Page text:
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I've been trying to dual-boot Windows 10 with Ubuntu and facing a lot of challenges with the fact that Windows 10 automatically boots in UEFI mode, and not wanting to reinstall Windows to support Legacy Boot.

My Ubuntu installation was done in Legacy mode, so I've been following instructions in this link to convert the installation into UEFI mode. So far, I've been running into two problems:

1) When running Boot-Repair in Legacy mode, the GRUB Location menu is available, but unable to apply the fixes without booting in UEFI mode. 2) When running Boot-Repair in UEFI mode, the GRUB Location menu is wholly unavailable. The title "GRUB Location" is grayed out and no information is available inside of the tab.

I generated Boot Info with the Boot-Repair program, located here.

  • Why don't you install it properly in UEFI mode instead? It takes a lot less time than attempting a conversion that often fails. – user589808 Apr 29 '17 at 1:09
  • Installing in UEFI mode doesn't work like normal because Ubuntu installer doesn't recognize that Win10 is installed. – CannedSpinach Apr 29 '17 at 1:33
  • And that's a problem because...? help.ubuntu.com/community/UEFI – user589808 Apr 29 '17 at 1:34
  • I also tried following the instructions on that guide for installing as UEFI manually. It didn't work, just installed as Legacy instead. – CannedSpinach Apr 29 '17 at 1:49
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    Details on fast start up off: askubuntu.com/questions/843153/… You also managed to install the BIOS versions of grub to MBR and the FAT32 PBR. The install to MBR should not be an issue, but install to the ESP's PBR may be an issue. There may be a backup like with NTFS, do not even know. Even if it says good, as grub can be in a PBR, restore backup if good and available.help.ubuntu.com/community/BootSectorFix If not available, the backup entire ESP, sda2, delete it, create new FAT32 partition with boot flag to make it ESP & restore data. – oldfred Apr 29 '17 at 4:04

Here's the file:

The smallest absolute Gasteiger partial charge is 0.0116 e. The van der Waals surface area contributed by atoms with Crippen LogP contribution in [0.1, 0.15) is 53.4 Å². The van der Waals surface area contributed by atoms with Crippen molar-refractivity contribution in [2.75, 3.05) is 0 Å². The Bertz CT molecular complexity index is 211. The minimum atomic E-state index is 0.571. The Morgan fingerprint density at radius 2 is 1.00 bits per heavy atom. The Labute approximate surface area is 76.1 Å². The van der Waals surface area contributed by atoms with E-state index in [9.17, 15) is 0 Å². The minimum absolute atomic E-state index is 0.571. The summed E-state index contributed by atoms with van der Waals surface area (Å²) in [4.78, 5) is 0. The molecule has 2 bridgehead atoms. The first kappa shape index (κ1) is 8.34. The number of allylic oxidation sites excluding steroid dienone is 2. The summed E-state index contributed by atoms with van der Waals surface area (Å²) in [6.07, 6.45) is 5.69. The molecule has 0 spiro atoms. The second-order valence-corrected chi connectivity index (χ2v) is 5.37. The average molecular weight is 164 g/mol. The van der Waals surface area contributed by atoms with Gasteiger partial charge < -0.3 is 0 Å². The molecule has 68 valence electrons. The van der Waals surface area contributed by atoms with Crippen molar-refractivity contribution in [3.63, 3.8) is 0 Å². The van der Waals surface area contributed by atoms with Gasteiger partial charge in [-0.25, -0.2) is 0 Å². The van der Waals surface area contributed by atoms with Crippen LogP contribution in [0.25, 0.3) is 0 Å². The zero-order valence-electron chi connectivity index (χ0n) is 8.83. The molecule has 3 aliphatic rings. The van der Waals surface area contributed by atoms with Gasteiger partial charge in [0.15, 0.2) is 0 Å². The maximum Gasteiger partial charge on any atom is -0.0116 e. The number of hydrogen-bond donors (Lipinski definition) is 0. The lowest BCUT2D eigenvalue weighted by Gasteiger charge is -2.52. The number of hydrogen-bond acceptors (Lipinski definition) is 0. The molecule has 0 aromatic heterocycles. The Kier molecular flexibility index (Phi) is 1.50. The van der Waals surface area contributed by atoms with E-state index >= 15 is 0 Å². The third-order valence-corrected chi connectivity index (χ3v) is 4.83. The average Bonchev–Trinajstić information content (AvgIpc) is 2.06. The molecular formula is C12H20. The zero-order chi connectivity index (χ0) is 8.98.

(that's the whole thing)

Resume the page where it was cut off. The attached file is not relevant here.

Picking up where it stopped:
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The comments to your question may be helpful. Also, although it's been a while since I've used Boot Repair, it may simply not need the information on the "GRUB location" tab when run in EFI mode, so you could try it without entering that data. If you prefer to try something else, here's another way to do it:

  1. Disable Secure Boot. (See this page of mine for pointers on how to do this.)
  2. Download the USB flash drive or CD-R version of my rEFInd boot manager.
  3. Prepare a boot medium using the rEFInd image.
  4. Boot using the rEFInd medium. It should present options to boot both Windows and Ubuntu.
  5. Try both the Windows and Ubuntu boot options. If both work....
  6. Boot into Ubuntu.
  7. Mount your ESP (/dev/sda2) at /boot/efi (you may need to create this directory). You can do this temporarily with the mount command, but in the long run you may want to create an /etc/fstab entry for this, too.
  8. Install an EFI boot loader. Two options are likely to be relatively easy:
    • You can install the rEFInd Debian package or PPA to use rEFInd rather than GRUB as your default boot manager.
    • You can manually install GRUB by installing the grub-efi-amd64-signed package. You may also need to type sudo grub-install followed by sudo update-grub to fully install and configure it.
  9. Test that you can boot.
  10. You may optionally re-enable Secure Boot; however, if you installed rEFInd, you'll probably have to jump through some extra hoops, as described in the rEFInd Secure Boot documentation.
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    I followed all of the instructions in your post. The USB flash drive version of rEFInd failed to boot despite numerous attempts performed in a variety of different ways over the course of an hour. In addition, installing GRUB seemed pretty much entirely ineffective. I still feel woefully out of the loop on what's been causing all of these problems, but installing rEFInd through apt-get still somehow led me to be able to dual boot Win10 and Ubuntu in UEFI mode, so I owe you a big thank you. – CannedSpinach May 3 '17 at 23:39

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